To commemorate six decades since the assassination of former President John F. Kennedy on Nov. 22, 1963, 72 Films has produced a new One Day In America series, JFK: One Day In America, for National Geographic.

The three-part series produces a comprehensive account of “that tragic moment in American history and the ripples that followed.” The limited series premieres Nov 5th on National Geographic with three back-to-back episodes and streams on Disney+ and Hulu after.

The series is made by Emmy Award-winning 72 Films’ David Glover along with Academy Award-winning filmmakers Dan Lindsay and T.J. Martin, the series is made in official collaboration with The Sixth Floor Museum at Dealey Plaza in Dallas. With exclusive permission to colourise the museum’s news footage archives for the first time, the landmark docu-series weaves archival footage with key testimony from some of the last surviving witnesses to create an immersive, minute-by-minute examination of that pivotal day that forever changed American history.

JFK: One Day In America features newly colourised footage and testimony from those on the ground in Dallas that day, some of whom are sharing their stories for the first time in a documentary. The newly colourised footage includes that of Lee Harvey Oswald when he is in police custody and when he is shot while being transferred to the county jail. Contributors sharing their emotional testimony for the first time in a documentary include Peggy Simpson, the only female Associated Press reporter working in Texas in 1963 and an eyewitness to Oswald’s shooting; Rusty Robbins, a Dallas police officer who knew Jack Ruby, the man who murdered Oswald; and Bill Mercer, a local reporter for KRLD who was the first to inform suspect Oswald that he had been charged with the president’s murder.

National Geographic also interviewed Clint Hill, a United States Secret Service agent assigned to Jackie Kennedy, who famously jumped onto the moving car and tried to help the First Lady after shots were fired; Secret Service agent Paul Landis, who was on his first-ever presidential motorcade during the incident; White House correspondent Sid Davis, who was in the room at Lyndon B. Johnson’s swearing-in on-board Air Force One shortly after the assassination; Buell Frazier, who drove Oswald to work that morning at the Texas School Book Depository; Dallas shoe store worker John Brewer,who helped law enforcement find Lee Harvey Oswald; Ruth Paine, a friend of Oswald’s wife, Marina, who lived with her at the time of the assassination; and the closest living civilian witnesses to the shooting, Gayle and Bill Newman.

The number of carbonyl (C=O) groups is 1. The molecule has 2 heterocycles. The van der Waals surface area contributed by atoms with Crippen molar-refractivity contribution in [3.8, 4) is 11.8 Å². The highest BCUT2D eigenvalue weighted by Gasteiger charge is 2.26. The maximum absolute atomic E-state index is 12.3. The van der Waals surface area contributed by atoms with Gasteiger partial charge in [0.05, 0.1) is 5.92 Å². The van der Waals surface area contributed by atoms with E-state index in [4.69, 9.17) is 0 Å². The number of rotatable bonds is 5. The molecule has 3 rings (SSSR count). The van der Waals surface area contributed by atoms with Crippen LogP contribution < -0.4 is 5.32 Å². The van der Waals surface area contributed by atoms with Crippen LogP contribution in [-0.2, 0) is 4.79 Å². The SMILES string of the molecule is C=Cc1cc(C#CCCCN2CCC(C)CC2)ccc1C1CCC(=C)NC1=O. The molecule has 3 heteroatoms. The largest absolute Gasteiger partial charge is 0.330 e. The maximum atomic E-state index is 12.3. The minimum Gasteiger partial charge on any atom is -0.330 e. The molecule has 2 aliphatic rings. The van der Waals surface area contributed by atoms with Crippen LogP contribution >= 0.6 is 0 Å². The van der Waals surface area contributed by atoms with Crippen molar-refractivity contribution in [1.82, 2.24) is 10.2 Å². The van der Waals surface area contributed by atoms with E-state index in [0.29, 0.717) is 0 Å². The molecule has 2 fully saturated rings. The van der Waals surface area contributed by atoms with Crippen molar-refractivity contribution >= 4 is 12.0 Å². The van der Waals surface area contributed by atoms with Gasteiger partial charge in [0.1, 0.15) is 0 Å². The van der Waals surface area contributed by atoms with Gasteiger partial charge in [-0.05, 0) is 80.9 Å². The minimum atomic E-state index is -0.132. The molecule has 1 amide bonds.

Throughout the three episodes, viewers will also hear police radio recordings from on the ground on Nov. 22, 1963, as law enforcement searched for the shooter. This includes dispatch recordings from the moment Dallas Police Officer J.D. Tippit was shot to the search around the Texas Theater when Oswald was soon arrested. Additionally, live news broadcasts are featured over the course of each episode, echoing the fear, confusion and sadness that quickly swept the country in the wake of former President Kennedy and Officer Tippit’s deaths.

JFK: One Day In America offers audiences a unique chance to hear from some of the last surviving witnesses of the momentous events of November 22, 1963,” said Tom McDonald, EVP of Global Factual and Unscripted Content, National Geographic. “Many of these witnesses are now in their 80s and 90s, so this may be the final chance to capture their accounts and hear their testimony. National Geographic aspires to be a brand of record for historic events – the interviews featured in the series are a unique body of work which shed fresh light on what it felt like to be caught up in the events of that day.”

The series chronicles in real-time not only the day JFK was assassinated but also the days surrounding it, including Nov. 22, when he arrived in Dallas; Nov. 24, when Oswald was shot; and JFK’s funeral on Nov. 25.

“This series is for all generations — those who remember staring at their television in disbelief in 1963 and those less familiar with former President John F. Kennedy and his assassination,” said David Glover, executive producer for 72 Films. “By bringing history to life through this unbelievable real-time footage and firsthand stories from those who lived this tragedy, our hope is for viewers to experience this moment that changed the course of U.S. history and better understand its impact.”

“Revisiting these tragic but impactful events in great detail is a privilege but always a challenge as we work to convey not just the historical impact, but most importantly, the human experience,” said executive producers T.J. Martin and Dan Lindsay. “We are incredibly grateful to those who shared their intimate and emotional stories from that day in the series and couldn’t think of a better partner to handle with such care than National Geographic. Thank you to our friends at 72 Films for helping to create this essential time capsule and to The Sixth Floor Museum for such in-depth access to its incredible archive.”

JFK: One Day In America is produced by 72 Films for National Geographic. For 72 Films, David Glover is executive producer, and Ella Wright is series director. Daniel Lindsay and T.J. Martin executive-produced the series. For National Geographic, Carolyn Payne is executive producer, and Tom McDonald is executive vice president, Global Factual and Unscripted Content.

Jon Creamer

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